Japan April Trade Deficit Halves

Japan’s trade deficit nearly halved to a one-year low of 432.41 billion yen ($3 billion) in April, as imports dropped for the first time in 27 months on lower crude oil prices, while US-bound auto shipments delivered record exports, the Japanese Finance Ministry said Thursday.

Surging energy imports kept resource-poor Japan deeply in the red, with a weaker yen inflating their value. For April, total imports fell 2.3 percent to 8.72 trillion yen, dragged down by crude oil and liquefied natural gas.

Exports, meanwhile, gained 2.6 percent to 8.29 trillion yen, the largest-ever for April. The increase came despite growing concerns about slowdowns in the US and European economies, Japanese News Agency (Kyodo) reported.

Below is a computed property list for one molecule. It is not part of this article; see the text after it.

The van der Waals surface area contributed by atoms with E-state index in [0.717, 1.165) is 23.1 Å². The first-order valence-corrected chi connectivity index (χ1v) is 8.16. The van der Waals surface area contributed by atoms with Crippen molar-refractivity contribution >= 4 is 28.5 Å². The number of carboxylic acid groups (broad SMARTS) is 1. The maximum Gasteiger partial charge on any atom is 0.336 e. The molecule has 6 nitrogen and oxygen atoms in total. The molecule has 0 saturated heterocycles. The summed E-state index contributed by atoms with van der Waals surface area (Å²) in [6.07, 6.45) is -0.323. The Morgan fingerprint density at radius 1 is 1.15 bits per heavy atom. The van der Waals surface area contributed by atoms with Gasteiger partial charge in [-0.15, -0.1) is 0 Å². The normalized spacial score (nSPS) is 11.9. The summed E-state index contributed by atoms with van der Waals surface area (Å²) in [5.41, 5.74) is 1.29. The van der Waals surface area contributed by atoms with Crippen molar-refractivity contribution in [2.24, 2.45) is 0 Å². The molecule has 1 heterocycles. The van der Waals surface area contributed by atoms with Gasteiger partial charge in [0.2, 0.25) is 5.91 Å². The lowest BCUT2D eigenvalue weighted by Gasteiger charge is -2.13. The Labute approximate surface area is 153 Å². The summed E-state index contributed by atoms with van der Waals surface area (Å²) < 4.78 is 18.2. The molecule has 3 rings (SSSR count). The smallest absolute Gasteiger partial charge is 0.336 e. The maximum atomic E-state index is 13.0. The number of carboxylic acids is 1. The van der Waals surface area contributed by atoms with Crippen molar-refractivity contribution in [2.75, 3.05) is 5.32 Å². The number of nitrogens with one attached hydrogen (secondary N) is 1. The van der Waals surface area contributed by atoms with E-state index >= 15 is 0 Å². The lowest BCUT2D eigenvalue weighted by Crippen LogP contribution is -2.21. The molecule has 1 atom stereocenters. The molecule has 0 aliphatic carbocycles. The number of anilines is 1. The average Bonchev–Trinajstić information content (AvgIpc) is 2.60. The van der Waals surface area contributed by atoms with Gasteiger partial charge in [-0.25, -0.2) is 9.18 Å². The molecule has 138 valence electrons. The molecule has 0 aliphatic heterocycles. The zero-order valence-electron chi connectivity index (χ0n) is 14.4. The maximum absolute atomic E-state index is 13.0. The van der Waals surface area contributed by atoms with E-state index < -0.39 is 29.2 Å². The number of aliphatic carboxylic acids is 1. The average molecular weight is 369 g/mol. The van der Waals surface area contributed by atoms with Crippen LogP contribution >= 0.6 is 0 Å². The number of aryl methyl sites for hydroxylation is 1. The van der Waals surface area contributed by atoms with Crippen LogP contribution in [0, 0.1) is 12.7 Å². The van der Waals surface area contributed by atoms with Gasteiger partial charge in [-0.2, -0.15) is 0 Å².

Japan reported a trade deficit for the 21st straight month, underscoring its sensitivity to swings in commodity prices. The yen recovered some of the ground lost during its rapid deprecation last year but was still relatively weak against the US dollar.

On average, the dollar traded at 132.23 yen, 7.6 percent higher than a year earlier. The total value of imported crude oil fell for the first time in over two years, down 25.0 percent to 883.0 billion yen.

Source: Qatar News Agency

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